Y’know, I was really waiting for this particular shoe to drop, and I’m so pleased that they actually went ahead and dropped it.
As I alluded to earlier, one of the more striking surprises I got reading 1,001 ARABIAN NIGHTS for the first time (after years of being only familiar with its homages and pastiches) was that Sinbad is actually kind-of useless. Far from the swashbuckling adventurer of the Roy Harryhausen movies, the original Sinbad is honestly just an unremarkable merchant with a lucky streak who, for whatever reason, just keeps washing up on one fantastical island’s shore after another. The fact that he keeps surviving shipwrecks to get on those beaches seems less a matter of “situational awareness” and more just dumb luck.
There’s literally nothing else remarkable about Sinbad. In fact, his mediocrity is honestly his most salient trait.
As such, I got much amusement out of the character’s depiction in this episode. The whole intro, where random robbers strip him of all possessions, feels very much like an ARABIAN NIGHTS set-up. And the scenes subsequently revealing him as a rather incompetent rich boy felt totally on the money (pun intended).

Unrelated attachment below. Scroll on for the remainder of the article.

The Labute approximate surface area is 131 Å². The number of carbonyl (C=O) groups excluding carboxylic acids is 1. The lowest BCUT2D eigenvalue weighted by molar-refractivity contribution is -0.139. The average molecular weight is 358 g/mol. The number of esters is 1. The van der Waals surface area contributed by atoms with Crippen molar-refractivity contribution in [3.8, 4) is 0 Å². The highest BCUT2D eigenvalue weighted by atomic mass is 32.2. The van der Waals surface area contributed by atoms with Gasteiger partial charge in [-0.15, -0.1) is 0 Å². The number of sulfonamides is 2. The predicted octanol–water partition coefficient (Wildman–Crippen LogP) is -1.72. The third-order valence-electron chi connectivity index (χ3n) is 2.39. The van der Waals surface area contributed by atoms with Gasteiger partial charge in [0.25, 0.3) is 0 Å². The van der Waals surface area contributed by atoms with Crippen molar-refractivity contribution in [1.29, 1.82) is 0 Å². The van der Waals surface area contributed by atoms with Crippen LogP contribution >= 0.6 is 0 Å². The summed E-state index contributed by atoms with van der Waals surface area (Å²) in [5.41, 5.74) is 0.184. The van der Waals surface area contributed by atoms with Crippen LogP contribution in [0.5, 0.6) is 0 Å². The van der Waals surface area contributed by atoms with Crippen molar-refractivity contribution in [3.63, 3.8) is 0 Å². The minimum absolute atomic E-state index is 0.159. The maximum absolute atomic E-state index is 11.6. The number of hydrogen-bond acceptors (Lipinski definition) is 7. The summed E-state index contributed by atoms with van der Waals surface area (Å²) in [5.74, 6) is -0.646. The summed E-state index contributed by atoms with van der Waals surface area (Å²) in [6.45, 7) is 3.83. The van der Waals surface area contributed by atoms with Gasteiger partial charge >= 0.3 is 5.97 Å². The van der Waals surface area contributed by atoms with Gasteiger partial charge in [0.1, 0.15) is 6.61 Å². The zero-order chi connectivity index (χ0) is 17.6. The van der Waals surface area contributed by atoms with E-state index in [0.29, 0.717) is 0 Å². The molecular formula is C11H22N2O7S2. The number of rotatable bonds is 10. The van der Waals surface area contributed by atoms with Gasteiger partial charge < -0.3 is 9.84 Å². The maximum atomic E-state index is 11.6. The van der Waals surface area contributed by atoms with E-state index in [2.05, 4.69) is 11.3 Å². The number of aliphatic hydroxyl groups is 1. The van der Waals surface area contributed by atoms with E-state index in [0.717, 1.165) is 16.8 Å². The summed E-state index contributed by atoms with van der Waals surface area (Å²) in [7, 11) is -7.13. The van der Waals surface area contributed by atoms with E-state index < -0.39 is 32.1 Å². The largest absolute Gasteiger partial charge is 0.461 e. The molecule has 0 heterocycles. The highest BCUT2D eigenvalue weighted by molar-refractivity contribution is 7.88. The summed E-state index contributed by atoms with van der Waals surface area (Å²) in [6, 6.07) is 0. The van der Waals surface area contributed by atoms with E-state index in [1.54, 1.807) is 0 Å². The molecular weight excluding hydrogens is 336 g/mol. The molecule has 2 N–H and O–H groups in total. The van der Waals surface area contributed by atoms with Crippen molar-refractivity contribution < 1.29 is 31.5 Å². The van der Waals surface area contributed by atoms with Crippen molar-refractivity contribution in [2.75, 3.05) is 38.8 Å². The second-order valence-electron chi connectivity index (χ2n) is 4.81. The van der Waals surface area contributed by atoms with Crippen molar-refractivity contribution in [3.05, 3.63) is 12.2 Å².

Past that, I continue to be impressed by the show’s pacing. The reveal of Alibaba’s complicated “heel turn” feels like something we’d normally see further down the line, but MAGI’s wasting no time to ratchet up the conflict. It’s also one of those head-smacking no-brainer surprises, because I was really wondering when or if the show would ever make good on the “40 thieves” part of that character’s reputation.
At this point, I can’t even predict if particular tiff is going to end with Aladdin joining the thieves’ side of this class conflict, or if we’re going to see a permanent wedge already being driven into this budding friendship. And that, friends, is good drama.